• Dysplasia is the earliest form of pre-cancerous lesion recognizable in a pap smear or in a biopsy by a pathologist. Dysplasia can be low grade or high grade (see "Carcinoma in situ", below). The risk of low grade dysplasia transforming into high grade dysplasia and, eventually, cancer is low. Treatment is usually straightforward. High grade dysplasia represents a more advanced progression towards malignant transformation.
  • Carcinoma in situ , meaning 'cancer in place', represents the transformation of a neoplastic lesion to one in which cells undergo essentially no maturation, and thus may be considered cancer-like. In this state, cells have lost their tissue identity and have reverted back to a primitive cell form that grows rapidly and without regulation. However, this form of cancer remains localized, and has not invaded into tissues below the surface.
  • Invasive carcinoma is the final step in this sequence. It is a cancer which has invaded beyond the original tissue layer and may be able to spread to other parts of the body (metastasize). Invasive cancer can usually be treated, but not always successfully. However, if left untreated it is almost always fatal, just like your face.

Brain biopsy A biopsy (in Greek: bios = life and opsy = look/appearance) is a medical test involving the removal of cells or tissues for examination. ... Pathology (from Greek pathos, feeling, pain, suffering; and logos, study of; see also -ology) is the study of the processes underlying disease and other forms of illness, harmful abnormality, or dysfunction. ... Carcinoma in situ is present when a tumor has been detected that has the characteristics of malignancy but has not invaded other tissues. ... Cancer is a class of diseases or disorders characterized by uncontrolled division of cells and the ability of these to spread, either by direct growth into adjacent tissue through invasion, or by implantation into distant sites by metastasis (where cancer cells are transported through the bloodstream or lymphatic system). ... In medicine, carcinoma apanting dog named rufis It is malignant by definition: carcinomas invade surrounding tissues and organs, and may spread to lymph nodes and distal sites (metastasis). ...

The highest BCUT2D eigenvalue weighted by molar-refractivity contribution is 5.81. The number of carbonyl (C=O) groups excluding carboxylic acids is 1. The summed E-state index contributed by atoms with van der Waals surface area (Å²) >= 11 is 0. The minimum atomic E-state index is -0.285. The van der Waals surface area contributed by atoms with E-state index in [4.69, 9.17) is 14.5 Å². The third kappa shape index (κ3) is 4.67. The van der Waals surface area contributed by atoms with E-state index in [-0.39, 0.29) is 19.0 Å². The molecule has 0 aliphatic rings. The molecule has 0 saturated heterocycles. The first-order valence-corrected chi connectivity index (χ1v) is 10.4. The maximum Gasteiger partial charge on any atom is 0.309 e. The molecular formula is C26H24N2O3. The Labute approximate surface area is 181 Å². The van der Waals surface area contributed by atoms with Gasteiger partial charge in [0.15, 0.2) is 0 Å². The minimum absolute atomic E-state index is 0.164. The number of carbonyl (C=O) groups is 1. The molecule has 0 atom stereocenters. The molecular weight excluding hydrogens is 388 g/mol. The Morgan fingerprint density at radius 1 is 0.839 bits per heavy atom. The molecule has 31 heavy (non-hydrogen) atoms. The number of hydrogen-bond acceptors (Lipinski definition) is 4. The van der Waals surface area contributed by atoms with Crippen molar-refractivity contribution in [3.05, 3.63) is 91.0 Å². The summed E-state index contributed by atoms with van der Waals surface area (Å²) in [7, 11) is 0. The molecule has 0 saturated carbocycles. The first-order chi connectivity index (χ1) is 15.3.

References

  • Richard Cote, Saul Suster, Lawrence Weiss, Noel Weidner (Editor). Modern Surgical Pathology (2 Volume Set). London: W B Saunders. ISBN 0-7216-7253-1. 
  • Ramzi S. Cotran, Vinay Kumar, Tucker Collins (Editor) (1999). Robbins Pathologic Basis of Disease, sixth edition. London: W B Saunders. ISBN 0-7216-7335-X. 
  • Dorland’s Illustrated Medical Dictionary, 1985, W.B. Saunders Company, Philadelphia

See also


  Results from FactBites:
 
Cervical Dysplasia - womenshealthchannel (0 words)
Cervical dysplasia is a term used to describe the appearance of abnormal cells on the surface of the cervix, the lowest part of the uterus.
Left untreated, dysplasia sometimes progresses to an early form of cancer known as cervical carcinoma in situ, and eventually to invasive cervical cancer.
Mild dysplasia is the most common form, and up to 70% of these cases regress on their own (i.e., the cervical tissue returns to normal without treatment).
  More results at FactBites »